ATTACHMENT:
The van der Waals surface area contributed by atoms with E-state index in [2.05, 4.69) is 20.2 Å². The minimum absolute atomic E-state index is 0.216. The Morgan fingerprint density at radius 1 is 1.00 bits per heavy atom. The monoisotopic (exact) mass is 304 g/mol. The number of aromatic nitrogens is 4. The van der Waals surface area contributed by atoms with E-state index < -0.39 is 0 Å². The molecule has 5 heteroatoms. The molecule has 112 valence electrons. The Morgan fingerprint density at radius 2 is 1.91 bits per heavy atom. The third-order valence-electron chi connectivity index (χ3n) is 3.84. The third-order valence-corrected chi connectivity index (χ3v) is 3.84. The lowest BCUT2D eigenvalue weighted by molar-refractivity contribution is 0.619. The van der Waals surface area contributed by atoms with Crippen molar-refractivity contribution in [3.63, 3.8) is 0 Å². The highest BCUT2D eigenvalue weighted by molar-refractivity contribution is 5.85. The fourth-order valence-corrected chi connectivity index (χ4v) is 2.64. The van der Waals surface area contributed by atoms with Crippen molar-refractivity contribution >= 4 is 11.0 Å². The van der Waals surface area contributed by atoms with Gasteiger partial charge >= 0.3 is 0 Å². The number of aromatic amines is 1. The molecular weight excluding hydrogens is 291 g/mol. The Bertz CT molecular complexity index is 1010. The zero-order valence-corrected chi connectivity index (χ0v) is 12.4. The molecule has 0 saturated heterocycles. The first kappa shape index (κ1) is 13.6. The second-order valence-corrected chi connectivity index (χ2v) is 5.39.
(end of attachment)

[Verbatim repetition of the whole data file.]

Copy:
The van der Waals surface area contributed by atoms with E-state index in [2.05, 4.69) is 20.2 Å². The minimum absolute atomic E-state index is 0.216. The Morgan fingerprint density at radius 1 is 1.00 bits per heavy atom. The monoisotopic (exact) mass is 304 g/mol. The number of aromatic nitrogens is 4. The van der Waals surface area contributed by atoms with E-state index < -0.39 is 0 Å². The molecule has 5 heteroatoms. The molecule has 112 valence electrons. The Morgan fingerprint density at radius 2 is 1.91 bits per heavy atom. The third-order valence-electron chi connectivity index (χ3n) is 3.84. The third-order valence-corrected chi connectivity index (χ3v) is 3.84. The lowest BCUT2D eigenvalue weighted by molar-refractivity contribution is 0.619. The van der Waals surface area contributed by atoms with Crippen molar-refractivity contribution in [3.63, 3.8) is 0 Å². The highest BCUT2D eigenvalue weighted by molar-refractivity contribution is 5.85. The fourth-order valence-corrected chi connectivity index (χ4v) is 2.64. The van der Waals surface area contributed by atoms with Crippen molar-refractivity contribution >= 4 is 11.0 Å². The van der Waals surface area contributed by atoms with Gasteiger partial charge >= 0.3 is 0 Å². The number of aromatic amines is 1. The molecular weight excluding hydrogens is 291 g/mol. The Bertz CT molecular complexity index is 1010. The zero-order valence-corrected chi connectivity index (χ0v) is 12.4. The molecule has 0 saturated heterocycles. The first kappa shape index (κ1) is 13.6. The second-order valence-corrected chi connectivity index (χ2v) is 5.39.